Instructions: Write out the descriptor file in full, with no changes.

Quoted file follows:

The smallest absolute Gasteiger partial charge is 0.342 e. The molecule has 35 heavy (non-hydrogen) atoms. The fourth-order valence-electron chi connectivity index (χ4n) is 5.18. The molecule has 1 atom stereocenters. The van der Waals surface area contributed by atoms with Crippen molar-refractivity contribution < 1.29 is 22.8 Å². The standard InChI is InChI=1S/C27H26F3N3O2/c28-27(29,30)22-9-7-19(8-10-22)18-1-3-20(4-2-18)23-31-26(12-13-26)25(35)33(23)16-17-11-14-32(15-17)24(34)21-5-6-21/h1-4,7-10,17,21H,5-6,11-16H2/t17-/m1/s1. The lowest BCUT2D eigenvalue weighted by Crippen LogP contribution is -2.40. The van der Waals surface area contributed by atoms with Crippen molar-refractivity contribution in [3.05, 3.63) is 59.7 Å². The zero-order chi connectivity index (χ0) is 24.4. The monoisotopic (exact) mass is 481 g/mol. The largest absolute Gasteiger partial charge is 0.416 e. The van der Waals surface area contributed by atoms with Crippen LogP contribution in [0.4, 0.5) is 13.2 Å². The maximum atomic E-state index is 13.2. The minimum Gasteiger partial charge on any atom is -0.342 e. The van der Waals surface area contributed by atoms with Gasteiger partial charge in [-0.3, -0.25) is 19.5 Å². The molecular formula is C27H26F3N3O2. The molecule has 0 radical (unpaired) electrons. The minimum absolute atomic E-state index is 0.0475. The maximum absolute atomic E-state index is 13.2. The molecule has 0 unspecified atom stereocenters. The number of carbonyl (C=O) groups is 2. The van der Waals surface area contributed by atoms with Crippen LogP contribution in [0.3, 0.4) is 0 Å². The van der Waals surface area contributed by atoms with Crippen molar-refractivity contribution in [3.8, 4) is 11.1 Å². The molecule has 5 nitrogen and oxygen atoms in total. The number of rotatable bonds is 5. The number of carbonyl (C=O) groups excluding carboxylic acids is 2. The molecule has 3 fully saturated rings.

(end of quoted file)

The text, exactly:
The smallest absolute Gasteiger partial charge is 0.342 e. The molecule has 35 heavy (non-hydrogen) atoms. The fourth-order valence-electron chi connectivity index (χ4n) is 5.18. The molecule has 1 atom stereocenters. The van der Waals surface area contributed by atoms with Crippen molar-refractivity contribution < 1.29 is 22.8 Å². The standard InChI is InChI=1S/C27H26F3N3O2/c28-27(29,30)22-9-7-19(8-10-22)18-1-3-20(4-2-18)23-31-26(12-13-26)25(35)33(23)16-17-11-14-32(15-17)24(34)21-5-6-21/h1-4,7-10,17,21H,5-6,11-16H2/t17-/m1/s1. The lowest BCUT2D eigenvalue weighted by Crippen LogP contribution is -2.40. The van der Waals surface area contributed by atoms with Crippen molar-refractivity contribution in [3.05, 3.63) is 59.7 Å². The zero-order chi connectivity index (χ0) is 24.4. The monoisotopic (exact) mass is 481 g/mol. The largest absolute Gasteiger partial charge is 0.416 e. The van der Waals surface area contributed by atoms with Crippen LogP contribution in [0.4, 0.5) is 13.2 Å². The maximum atomic E-state index is 13.2. The minimum Gasteiger partial charge on any atom is -0.342 e. The van der Waals surface area contributed by atoms with Gasteiger partial charge in [-0.3, -0.25) is 19.5 Å². The molecular formula is C27H26F3N3O2. The molecule has 0 radical (unpaired) electrons. The minimum absolute atomic E-state index is 0.0475. The maximum absolute atomic E-state index is 13.2. The molecule has 0 unspecified atom stereocenters. The number of carbonyl (C=O) groups is 2. The van der Waals surface area contributed by atoms with Crippen LogP contribution in [0.3, 0.4) is 0 Å². The van der Waals surface area contributed by atoms with Crippen molar-refractivity contribution in [3.8, 4) is 11.1 Å². The molecule has 5 nitrogen and oxygen atoms in total. The number of rotatable bonds is 5. The number of carbonyl (C=O) groups excluding carboxylic acids is 2. The molecule has 3 fully saturated rings.